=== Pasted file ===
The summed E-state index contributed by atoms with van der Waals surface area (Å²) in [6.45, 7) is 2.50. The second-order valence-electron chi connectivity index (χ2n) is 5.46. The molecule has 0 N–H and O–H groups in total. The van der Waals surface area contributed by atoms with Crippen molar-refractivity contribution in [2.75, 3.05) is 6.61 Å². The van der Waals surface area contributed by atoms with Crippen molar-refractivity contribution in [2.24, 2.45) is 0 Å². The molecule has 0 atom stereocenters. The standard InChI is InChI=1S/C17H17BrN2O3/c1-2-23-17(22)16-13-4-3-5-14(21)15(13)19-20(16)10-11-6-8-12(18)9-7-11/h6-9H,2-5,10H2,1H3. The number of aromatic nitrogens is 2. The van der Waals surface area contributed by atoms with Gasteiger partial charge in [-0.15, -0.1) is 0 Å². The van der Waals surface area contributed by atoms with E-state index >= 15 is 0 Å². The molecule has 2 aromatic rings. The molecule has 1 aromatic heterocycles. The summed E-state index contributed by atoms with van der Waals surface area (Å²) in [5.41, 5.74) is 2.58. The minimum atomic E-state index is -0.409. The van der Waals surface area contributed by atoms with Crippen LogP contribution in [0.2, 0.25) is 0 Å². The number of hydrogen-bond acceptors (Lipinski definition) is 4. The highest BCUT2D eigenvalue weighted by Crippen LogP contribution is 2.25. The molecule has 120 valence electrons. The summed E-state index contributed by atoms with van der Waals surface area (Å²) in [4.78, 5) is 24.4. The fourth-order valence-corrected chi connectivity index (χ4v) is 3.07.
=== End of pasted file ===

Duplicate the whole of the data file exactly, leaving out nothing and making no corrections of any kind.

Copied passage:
The summed E-state index contributed by atoms with van der Waals surface area (Å²) in [6.45, 7) is 2.50. The second-order valence-electron chi connectivity index (χ2n) is 5.46. The molecule has 0 N–H and O–H groups in total. The van der Waals surface area contributed by atoms with Crippen molar-refractivity contribution in [2.75, 3.05) is 6.61 Å². The van der Waals surface area contributed by atoms with Crippen molar-refractivity contribution in [2.24, 2.45) is 0 Å². The molecule has 0 atom stereocenters. The standard InChI is InChI=1S/C17H17BrN2O3/c1-2-23-17(22)16-13-4-3-5-14(21)15(13)19-20(16)10-11-6-8-12(18)9-7-11/h6-9H,2-5,10H2,1H3. The number of aromatic nitrogens is 2. The van der Waals surface area contributed by atoms with Gasteiger partial charge in [-0.15, -0.1) is 0 Å². The van der Waals surface area contributed by atoms with E-state index >= 15 is 0 Å². The molecule has 2 aromatic rings. The molecule has 1 aromatic heterocycles. The summed E-state index contributed by atoms with van der Waals surface area (Å²) in [5.41, 5.74) is 2.58. The minimum atomic E-state index is -0.409. The van der Waals surface area contributed by atoms with Crippen LogP contribution in [0.2, 0.25) is 0 Å². The number of hydrogen-bond acceptors (Lipinski definition) is 4. The highest BCUT2D eigenvalue weighted by Crippen LogP contribution is 2.25. The molecule has 120 valence electrons. The summed E-state index contributed by atoms with van der Waals surface area (Å²) in [4.78, 5) is 24.4. The fourth-order valence-corrected chi connectivity index (χ4v) is 3.07.